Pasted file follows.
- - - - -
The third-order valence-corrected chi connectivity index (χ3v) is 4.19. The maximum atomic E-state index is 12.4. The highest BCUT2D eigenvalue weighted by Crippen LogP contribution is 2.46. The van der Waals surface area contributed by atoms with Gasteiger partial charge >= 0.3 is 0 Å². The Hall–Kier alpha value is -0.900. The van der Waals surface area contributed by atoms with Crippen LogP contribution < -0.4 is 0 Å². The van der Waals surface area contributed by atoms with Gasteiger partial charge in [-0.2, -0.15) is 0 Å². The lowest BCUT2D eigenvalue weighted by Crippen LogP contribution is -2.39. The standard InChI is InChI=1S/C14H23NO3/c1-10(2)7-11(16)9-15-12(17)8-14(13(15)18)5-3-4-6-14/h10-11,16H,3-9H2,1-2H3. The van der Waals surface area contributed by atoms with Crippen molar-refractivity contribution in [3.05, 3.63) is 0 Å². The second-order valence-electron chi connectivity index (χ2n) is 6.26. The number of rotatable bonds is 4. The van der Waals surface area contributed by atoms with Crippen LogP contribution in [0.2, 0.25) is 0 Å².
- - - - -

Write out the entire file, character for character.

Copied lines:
The third-order valence-corrected chi connectivity index (χ3v) is 4.19. The maximum atomic E-state index is 12.4. The highest BCUT2D eigenvalue weighted by Crippen LogP contribution is 2.46. The van der Waals surface area contributed by atoms with Gasteiger partial charge >= 0.3 is 0 Å². The Hall–Kier alpha value is -0.900. The van der Waals surface area contributed by atoms with Crippen LogP contribution < -0.4 is 0 Å². The van der Waals surface area contributed by atoms with Gasteiger partial charge in [-0.2, -0.15) is 0 Å². The lowest BCUT2D eigenvalue weighted by Crippen LogP contribution is -2.39. The standard InChI is InChI=1S/C14H23NO3/c1-10(2)7-11(16)9-15-12(17)8-14(13(15)18)5-3-4-6-14/h10-11,16H,3-9H2,1-2H3. The van der Waals surface area contributed by atoms with Crippen molar-refractivity contribution in [3.05, 3.63) is 0 Å². The second-order valence-electron chi connectivity index (χ2n) is 6.26. The number of rotatable bonds is 4. The van der Waals surface area contributed by atoms with Crippen LogP contribution in [0.2, 0.25) is 0 Å².